Meteorite or meteor-wrong?
24 May 2023



An Italian research collaboration has developed a new approach to characterise stony meteorites to investigate the formation of the solar system.

Graphic showing the meteorite sample as well as  its cross section and SEM image  overlaid on an image of the Earth from space



​The physical chemical and mineralogical characterisation of meteorites is of paramount importance in the study of the formation of the Solar System. This study, published in JAAS, aimed to develop a new analytical protocol to investigate the elemental and mineralogical composition of meteorites, using a combination of surface and bulk techniques, including neutrons and muons.  

This work enabled the researchers to establish a methodology to distinguish a meteorite from a “meteor-wrong", classify and characterise it non-destructively. The first stage for the research group to classify a sample as a meteorite was the detection of cosmogenic radionuclides, such as 26Al, by means of g-ray spectroscopy performed at Laboratori Nazionali del Gran Sasso (LNGS, Italy).

Once the group had confirmed this, they could use neutron and muon techniques to study the composition of the bulk of the sample. In parallel, lab-based techniques such as optical microscopy investigation, micro-Raman spectroscopy and Scanning Electron Microscopy with Energy-Dispersive X-ray Spectroscopy (SEM/EDS) have been applied in a complementary way. This innovative combination looks at the elemental and mineralogical phase composition, with particular attention to the crystallinity state of the phases.

The crystalline phases were characterised using neutron diffraction on INES, and the combined results of diffraction on the bulk micro-Raman and SEM-EDS on a thin section provided a full mineralogical description of the meteorite. The main mineral phases identified were forsterite, enstatite, and magnetite. Furthermore, troilite and kamacite (Fe–Ni alloy with Fe : Ni ratio around 95 : 5, originating from Ni substitutions) have also been found.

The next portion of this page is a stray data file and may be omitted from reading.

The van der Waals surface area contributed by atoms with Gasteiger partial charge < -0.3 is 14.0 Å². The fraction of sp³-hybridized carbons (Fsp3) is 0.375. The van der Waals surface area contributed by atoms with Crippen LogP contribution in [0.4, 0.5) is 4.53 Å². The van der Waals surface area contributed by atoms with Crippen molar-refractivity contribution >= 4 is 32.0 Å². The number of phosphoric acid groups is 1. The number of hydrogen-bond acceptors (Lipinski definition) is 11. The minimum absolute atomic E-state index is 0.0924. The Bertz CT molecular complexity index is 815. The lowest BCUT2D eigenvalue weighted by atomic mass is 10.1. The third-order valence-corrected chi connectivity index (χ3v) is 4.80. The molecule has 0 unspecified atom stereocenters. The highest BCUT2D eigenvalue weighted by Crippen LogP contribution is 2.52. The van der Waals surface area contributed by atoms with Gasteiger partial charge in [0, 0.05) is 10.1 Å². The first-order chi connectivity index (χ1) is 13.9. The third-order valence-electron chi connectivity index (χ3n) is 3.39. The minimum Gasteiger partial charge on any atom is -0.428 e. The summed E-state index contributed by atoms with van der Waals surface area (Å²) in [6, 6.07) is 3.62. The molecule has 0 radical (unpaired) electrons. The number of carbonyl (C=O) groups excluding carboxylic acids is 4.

Using neutron resonance capture analysis (NRCA) and neutron resonance transmission imaging (NRTI) on INES, the researchers were able to determine some of the elements present in the meteorite (Fe, Mn, Co), and its homogeneity on a millimetre scale. Thanks to muonic atom X-ray emission spectroscopy (μXES) at the RIKEN facility at ISIS, they could quantify the weight ratio of the main elements in the sample (O, Si, Mg, Fe).

This study proves that it is possible to identify a sample as being a meteorite and characterise the bulk of it non-destructively and is going to be applied for studying other meteorites belonging to museum collections, opening up a way to investigate new ones that will arrive to Earth from space in the future.

Further information

The full paper can be found at DOI 10.1039/d2ja00263a, and the study also featured on the back cover of the journal issue. 

Contact: Scherillo, Antonella (STFC,RAL,ISIS)